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Why Some Plastic Surgeons Tell You Not to Get Lymphatic Massage After Plastic Surgery

confused surgeon - should someone get lymphatic massage after plastic surgery or not?
If you have spent any time on social media (which most people landing on this article will have done), you have probably run across debates among people regarding plastic surgery recovery and how you should go about it.

One of the hottest topics at the moment is:

Should you get a lymphatic massage after plastic surgery?

  • Some surgeons put their foot down and say “no.”  
  • Other surgeons won’t release you from their care unless you do it.
  • Some surgeons say “Do it if you want – I don’t think it will help or hurt.”

So what the heck is the right answer?

As a Certified Lymphedema Therapist who specializes in plastic surgery recovery, I naturally have a bias towards promoting people getting lymphatic massages.  It is my specialty, my area of expertise, so I know a lot about what it can and can’t do for someone.  I also know when it is being done wrong, and unfortunately,  it is done wrong more than it is done right.

Let’s Take a Look at Why These
Different Opinions Are Given By Doctors

In Western society, we are taught to listen to our doctors.  They are well-educated, and what they say goes.

There is a lot of truth to that.  Doctors go through very grueling education that teaches them a lot of information.  Obtaining a medical license is no small feat.  Doctors on the whole deserve our respect, and we should listen to what they say…most of the time.

Doctors Know a Lot, But They Don’t Know Everything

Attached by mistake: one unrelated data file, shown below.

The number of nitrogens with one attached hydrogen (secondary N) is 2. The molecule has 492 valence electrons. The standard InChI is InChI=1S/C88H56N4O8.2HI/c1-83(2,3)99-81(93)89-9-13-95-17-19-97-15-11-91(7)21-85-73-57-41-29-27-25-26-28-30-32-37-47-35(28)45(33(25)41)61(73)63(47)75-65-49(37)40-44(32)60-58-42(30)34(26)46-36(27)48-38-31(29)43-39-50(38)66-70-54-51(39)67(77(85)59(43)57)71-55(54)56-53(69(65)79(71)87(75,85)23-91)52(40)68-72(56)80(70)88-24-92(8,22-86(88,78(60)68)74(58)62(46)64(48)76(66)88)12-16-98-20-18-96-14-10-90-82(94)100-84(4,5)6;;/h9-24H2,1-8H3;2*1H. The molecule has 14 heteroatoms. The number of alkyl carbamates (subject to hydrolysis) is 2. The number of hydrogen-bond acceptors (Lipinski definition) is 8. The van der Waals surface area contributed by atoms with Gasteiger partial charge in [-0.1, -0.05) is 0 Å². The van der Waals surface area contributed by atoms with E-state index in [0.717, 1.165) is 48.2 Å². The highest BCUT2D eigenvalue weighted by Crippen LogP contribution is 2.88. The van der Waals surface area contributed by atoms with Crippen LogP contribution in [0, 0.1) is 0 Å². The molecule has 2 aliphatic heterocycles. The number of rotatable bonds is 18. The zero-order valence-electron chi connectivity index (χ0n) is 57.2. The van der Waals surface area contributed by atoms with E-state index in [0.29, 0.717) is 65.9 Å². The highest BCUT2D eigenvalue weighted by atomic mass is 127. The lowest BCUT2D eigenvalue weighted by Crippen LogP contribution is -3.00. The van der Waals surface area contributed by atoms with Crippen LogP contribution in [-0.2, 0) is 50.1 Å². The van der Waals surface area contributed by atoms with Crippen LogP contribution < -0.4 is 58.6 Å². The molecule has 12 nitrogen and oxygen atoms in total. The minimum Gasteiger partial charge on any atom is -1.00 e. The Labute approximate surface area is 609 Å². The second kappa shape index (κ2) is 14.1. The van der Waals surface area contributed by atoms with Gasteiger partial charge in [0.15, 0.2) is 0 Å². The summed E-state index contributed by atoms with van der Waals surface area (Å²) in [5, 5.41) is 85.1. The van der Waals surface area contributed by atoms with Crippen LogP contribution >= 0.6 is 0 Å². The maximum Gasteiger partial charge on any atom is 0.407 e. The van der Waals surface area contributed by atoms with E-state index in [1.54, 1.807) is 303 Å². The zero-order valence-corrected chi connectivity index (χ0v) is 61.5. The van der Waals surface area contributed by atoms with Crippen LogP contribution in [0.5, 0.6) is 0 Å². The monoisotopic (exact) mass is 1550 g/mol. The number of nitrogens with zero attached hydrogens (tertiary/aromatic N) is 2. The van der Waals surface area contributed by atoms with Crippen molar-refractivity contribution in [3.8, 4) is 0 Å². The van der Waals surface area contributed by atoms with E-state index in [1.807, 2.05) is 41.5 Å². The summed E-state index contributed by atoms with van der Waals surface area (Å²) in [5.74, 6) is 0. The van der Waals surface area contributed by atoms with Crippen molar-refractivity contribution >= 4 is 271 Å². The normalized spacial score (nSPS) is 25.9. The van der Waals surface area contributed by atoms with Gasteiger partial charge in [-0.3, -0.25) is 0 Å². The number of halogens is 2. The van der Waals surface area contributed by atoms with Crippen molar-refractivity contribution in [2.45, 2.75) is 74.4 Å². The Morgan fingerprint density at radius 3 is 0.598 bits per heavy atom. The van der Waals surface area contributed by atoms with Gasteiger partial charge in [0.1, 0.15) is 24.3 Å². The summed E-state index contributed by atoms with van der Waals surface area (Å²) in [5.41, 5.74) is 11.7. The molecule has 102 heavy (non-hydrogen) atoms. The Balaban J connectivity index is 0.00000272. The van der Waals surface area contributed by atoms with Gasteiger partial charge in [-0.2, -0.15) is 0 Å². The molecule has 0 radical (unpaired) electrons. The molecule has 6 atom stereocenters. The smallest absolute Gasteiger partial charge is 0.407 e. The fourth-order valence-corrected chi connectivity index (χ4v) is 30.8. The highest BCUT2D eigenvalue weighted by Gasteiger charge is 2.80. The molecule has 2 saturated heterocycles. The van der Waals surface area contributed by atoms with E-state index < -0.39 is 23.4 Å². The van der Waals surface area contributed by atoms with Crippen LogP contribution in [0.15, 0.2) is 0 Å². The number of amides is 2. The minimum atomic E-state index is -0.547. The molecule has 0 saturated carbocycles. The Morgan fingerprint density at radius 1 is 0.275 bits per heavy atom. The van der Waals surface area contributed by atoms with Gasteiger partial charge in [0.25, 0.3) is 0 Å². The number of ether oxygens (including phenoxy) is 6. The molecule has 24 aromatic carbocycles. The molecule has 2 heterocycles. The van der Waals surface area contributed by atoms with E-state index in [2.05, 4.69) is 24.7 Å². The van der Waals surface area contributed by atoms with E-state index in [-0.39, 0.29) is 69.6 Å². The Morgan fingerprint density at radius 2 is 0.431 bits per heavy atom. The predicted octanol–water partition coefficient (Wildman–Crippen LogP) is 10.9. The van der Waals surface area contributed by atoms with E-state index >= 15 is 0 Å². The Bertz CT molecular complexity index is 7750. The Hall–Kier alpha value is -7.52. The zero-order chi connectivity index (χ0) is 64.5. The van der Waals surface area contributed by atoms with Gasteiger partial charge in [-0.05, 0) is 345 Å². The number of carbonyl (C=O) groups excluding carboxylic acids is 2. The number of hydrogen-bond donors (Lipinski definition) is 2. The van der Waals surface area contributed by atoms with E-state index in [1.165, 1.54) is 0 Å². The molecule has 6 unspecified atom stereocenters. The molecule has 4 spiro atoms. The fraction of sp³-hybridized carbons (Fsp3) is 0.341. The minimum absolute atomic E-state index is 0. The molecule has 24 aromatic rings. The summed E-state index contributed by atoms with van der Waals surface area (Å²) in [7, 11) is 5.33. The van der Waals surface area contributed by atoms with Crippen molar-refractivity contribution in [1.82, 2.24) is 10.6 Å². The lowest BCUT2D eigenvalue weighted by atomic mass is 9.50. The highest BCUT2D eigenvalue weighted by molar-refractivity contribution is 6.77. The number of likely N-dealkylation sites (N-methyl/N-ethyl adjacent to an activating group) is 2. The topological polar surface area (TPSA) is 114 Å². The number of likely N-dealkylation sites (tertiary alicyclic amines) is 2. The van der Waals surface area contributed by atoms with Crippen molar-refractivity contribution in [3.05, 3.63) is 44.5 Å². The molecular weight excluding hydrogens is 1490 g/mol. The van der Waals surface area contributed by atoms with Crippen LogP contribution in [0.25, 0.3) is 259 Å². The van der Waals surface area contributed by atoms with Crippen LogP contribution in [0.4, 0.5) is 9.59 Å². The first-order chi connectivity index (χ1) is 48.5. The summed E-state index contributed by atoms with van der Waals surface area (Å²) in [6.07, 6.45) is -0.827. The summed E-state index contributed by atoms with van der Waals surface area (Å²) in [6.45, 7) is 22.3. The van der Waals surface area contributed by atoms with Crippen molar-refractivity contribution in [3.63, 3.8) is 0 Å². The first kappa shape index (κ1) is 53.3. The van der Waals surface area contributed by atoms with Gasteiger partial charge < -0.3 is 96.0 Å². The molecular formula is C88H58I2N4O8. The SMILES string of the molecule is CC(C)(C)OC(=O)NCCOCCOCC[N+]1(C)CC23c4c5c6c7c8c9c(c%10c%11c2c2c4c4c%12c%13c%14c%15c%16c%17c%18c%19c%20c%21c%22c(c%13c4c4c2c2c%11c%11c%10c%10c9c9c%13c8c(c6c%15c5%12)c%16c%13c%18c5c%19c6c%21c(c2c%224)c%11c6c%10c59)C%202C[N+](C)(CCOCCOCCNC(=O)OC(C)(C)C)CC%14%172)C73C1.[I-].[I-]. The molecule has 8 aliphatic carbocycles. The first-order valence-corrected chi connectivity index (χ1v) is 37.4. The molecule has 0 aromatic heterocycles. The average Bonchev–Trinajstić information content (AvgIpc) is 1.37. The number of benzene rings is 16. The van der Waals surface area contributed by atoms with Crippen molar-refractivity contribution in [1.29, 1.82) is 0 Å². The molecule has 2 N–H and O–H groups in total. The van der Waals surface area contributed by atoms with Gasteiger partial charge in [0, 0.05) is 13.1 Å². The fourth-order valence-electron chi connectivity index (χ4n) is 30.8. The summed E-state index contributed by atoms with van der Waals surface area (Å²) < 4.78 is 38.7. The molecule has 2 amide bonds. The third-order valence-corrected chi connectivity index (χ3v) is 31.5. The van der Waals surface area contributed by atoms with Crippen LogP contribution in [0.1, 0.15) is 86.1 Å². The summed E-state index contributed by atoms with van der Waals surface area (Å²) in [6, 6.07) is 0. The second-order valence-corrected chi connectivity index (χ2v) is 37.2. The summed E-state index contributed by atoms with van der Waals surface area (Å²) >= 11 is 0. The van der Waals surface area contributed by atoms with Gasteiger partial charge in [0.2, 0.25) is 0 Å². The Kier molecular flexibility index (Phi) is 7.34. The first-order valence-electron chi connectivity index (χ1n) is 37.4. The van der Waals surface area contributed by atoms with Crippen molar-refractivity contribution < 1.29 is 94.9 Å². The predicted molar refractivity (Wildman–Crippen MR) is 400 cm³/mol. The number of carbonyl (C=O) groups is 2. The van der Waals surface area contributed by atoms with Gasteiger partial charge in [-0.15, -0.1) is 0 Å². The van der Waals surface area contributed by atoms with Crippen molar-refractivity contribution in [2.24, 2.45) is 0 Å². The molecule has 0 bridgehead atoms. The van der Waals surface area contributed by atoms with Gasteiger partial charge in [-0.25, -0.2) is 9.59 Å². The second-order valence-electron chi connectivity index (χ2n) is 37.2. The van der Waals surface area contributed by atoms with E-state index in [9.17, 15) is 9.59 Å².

While doctors are smart and they do possess a great deal of knowledge, there are several areas of study that are simply not taught in medical school.  Three that come to mind are nutrition, exercise, and the lymphatic system.  

Of course, they receive some training in these areas, but it is exceedingly minimal by comparison to people who study nutrition, exercise, and lymphatics.

I have worked on several doctors in my practice, many of whom have had plastic surgery, and as I am talking to them about lymphatic massage and their recovery they ask me “Why if I have been to medical school do I not know this information?”

That is a great question.  It is a very important question.

The fact of the matter is that doctors usually get only about 30 minutes of training in the lymphatic system in their entire medical training.  Even doctors who specialize in vascular medicine have not much more training.  The lymphatic system is a vascular system – along with the heart, arteries and veins.

So, it is no wonder that doctors are divided on the matter of whether or not to suggest lymphatic massage to their post-op patients.  But it’s a little more complicated than that.  Let me explain.

The 2 Different Answers You Get
(and why)

Some doctors give you written instructions to get lymphatic massages after plastic surgery while some outright tell you not to get them.  Which one is right?


Docs who say: “Get Lymphatic Massages After Plastic Surgery”

Get a lymphatic massage after plastic surgery

Many plastic surgeons are aware that there are significant benefits to recovery when excess fluid is removed from the tissue.  Not only is the tumescent fluid that is injected during surgery (which later becomes an irritant) moved away from the site, but so are a lot of biochemical markers that worsen and prolong the inflammatory process.